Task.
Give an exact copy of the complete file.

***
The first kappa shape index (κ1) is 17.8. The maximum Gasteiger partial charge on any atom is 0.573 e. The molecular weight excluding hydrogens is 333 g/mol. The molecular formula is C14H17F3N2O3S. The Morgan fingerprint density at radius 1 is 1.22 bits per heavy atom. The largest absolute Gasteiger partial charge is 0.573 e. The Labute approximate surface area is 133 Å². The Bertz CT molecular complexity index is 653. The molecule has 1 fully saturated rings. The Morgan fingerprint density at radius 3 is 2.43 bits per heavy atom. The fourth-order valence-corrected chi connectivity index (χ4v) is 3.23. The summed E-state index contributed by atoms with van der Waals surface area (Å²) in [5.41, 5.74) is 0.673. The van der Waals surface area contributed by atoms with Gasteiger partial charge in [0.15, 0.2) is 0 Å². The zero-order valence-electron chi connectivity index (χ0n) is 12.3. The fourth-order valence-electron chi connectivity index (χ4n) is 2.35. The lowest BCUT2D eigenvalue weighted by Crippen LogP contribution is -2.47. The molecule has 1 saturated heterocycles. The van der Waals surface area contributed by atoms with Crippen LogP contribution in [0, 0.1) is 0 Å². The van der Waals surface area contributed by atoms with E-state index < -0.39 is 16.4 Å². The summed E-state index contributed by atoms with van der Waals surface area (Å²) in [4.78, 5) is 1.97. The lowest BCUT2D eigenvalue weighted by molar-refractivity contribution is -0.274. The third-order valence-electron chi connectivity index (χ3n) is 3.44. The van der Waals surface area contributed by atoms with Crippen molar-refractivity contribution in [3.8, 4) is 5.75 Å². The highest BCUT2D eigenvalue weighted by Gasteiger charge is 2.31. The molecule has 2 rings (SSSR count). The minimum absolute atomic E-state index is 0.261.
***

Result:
The first kappa shape index (κ1) is 17.8. The maximum Gasteiger partial charge on any atom is 0.573 e. The molecular weight excluding hydrogens is 333 g/mol. The molecular formula is C14H17F3N2O3S. The Morgan fingerprint density at radius 1 is 1.22 bits per heavy atom. The largest absolute Gasteiger partial charge is 0.573 e. The Labute approximate surface area is 133 Å². The Bertz CT molecular complexity index is 653. The molecule has 1 fully saturated rings. The Morgan fingerprint density at radius 3 is 2.43 bits per heavy atom. The fourth-order valence-corrected chi connectivity index (χ4v) is 3.23. The summed E-state index contributed by atoms with van der Waals surface area (Å²) in [5.41, 5.74) is 0.673. The van der Waals surface area contributed by atoms with Gasteiger partial charge in [0.15, 0.2) is 0 Å². The zero-order valence-electron chi connectivity index (χ0n) is 12.3. The fourth-order valence-electron chi connectivity index (χ4n) is 2.35. The lowest BCUT2D eigenvalue weighted by Crippen LogP contribution is -2.47. The molecule has 1 saturated heterocycles. The van der Waals surface area contributed by atoms with Crippen LogP contribution in [0, 0.1) is 0 Å². The van der Waals surface area contributed by atoms with E-state index < -0.39 is 16.4 Å². The summed E-state index contributed by atoms with van der Waals surface area (Å²) in [4.78, 5) is 1.97. The lowest BCUT2D eigenvalue weighted by molar-refractivity contribution is -0.274. The third-order valence-electron chi connectivity index (χ3n) is 3.44. The van der Waals surface area contributed by atoms with Crippen molar-refractivity contribution in [3.8, 4) is 5.75 Å². The highest BCUT2D eigenvalue weighted by Gasteiger charge is 2.31. The molecule has 2 rings (SSSR count). The minimum absolute atomic E-state index is 0.261.